Kay Bradt and Stan Ingersol give tips on what churches should keep for their archives. (photo by Susan Cooper)
By Susan Cooper
Communications associate director
EMPORIA—Church memorabilia can be items to treasure. However, determining which items to keep, how to store them and where to keep the treasures can seem a daunting task.
A recent church history workshop at First United Methodist Church in Emporia tackled those quandaries. In a series of break-out sessions, attendees were given practical advice for preserving local church history.
Kay Bradt, of the Baker University archives, and Stan Ingersol, a United Methodist who works for the Church of the Nazarene archives, led a session called, “What to Keep and What to Toss.”
“There’s no ‘right way’ to do archives,” said Bradt.
However, there are guidelines to follow.
“You need to remember that not every record produced by your church has historical interest. Documentation needs to be those things that have historical interest,” she said. “Be aware of your church’s history because context is critical.”
Church records are the easiest items to archive, according to Bradt. The first step is to determine which records are still active. Those are records that are frequently consulted and having immediate access to them is still important.
Examples of active records are:
Only active records should be in the church secretary’s hands.
Some records can be tossed eventually. It’s important to review them annually. An administrative person, not just the archivist, should make decisions on financial and employment records.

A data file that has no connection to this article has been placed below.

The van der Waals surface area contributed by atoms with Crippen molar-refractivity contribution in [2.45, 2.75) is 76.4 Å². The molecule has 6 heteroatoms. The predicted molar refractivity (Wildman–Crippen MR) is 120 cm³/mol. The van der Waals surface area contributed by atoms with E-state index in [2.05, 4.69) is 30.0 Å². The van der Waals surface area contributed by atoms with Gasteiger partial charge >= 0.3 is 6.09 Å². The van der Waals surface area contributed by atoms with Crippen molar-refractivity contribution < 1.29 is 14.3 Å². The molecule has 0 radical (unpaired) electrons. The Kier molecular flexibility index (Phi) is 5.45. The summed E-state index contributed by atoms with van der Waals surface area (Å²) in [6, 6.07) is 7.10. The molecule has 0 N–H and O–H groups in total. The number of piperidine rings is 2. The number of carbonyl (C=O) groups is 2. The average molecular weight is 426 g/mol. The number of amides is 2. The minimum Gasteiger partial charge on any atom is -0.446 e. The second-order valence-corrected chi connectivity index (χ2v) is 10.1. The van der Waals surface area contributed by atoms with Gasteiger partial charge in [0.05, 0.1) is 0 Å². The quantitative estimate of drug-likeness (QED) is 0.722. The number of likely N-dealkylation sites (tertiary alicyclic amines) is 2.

Bradt cautioned that old records should be destroyed responsibly. They could contain confidential information.
Records to archive should be of historical interest and illustrate the life and activity of the church. Some examples are:
“All things that touch on membership are of a permanent nature,” Bradt said.
Archivists should work with the church office staff to determine what archival material might be missing and find out how securely the records are or will be kept.
Don’t move things off site that people are still using or looking at.
“‘Preservation’ and ‘access’ are two words that encapsulate archiving,” Ingersol said. “Preservation is about assembling collections, storage and security. Access should be able to be done in a timely manner and encompasses check-out and return accountability.”
There should be a designated person to act as the gatekeeper of the archives, he recommended.
“To determine what should be archived, ask yourself, ‘If I was to write a history of this church in 25 years, what materials would I need?’ Let this guide your thinking about archives,” Ingersol said.
He believes the backbone of archival records is the minutes from administrative council meetings because not only do they reflect the main business matters of the church but other committees usually report to the council. The minutes give an overview of the church’s monthly activity.
Minutes from the trustees’ and United Methodist Women’s meetings also are valuable.
Ingersol advised that churches keep:
He further recommended storing all bulletins for a year or two, then reviewing them and keeping only the important ones.
“But always keep some bulletins from every year. They document worship styles,” he said.
Video media can be valuable to archives. Ingersol suggested filming a typical worship service, a Christmas service and an Easter service every five or 10 years.
“Think of these in terms of samples of worship,” he said. “And get it onto digital media if it’s on film or videotape.”
One attendee said his church films each pastor’s exit interview and keeps it.
Ingersol recommended getting pastor interviews and other videos transcribed as a backup.
For more information on record retention, go to http://www.kansaseast.org/pages/detail/1225.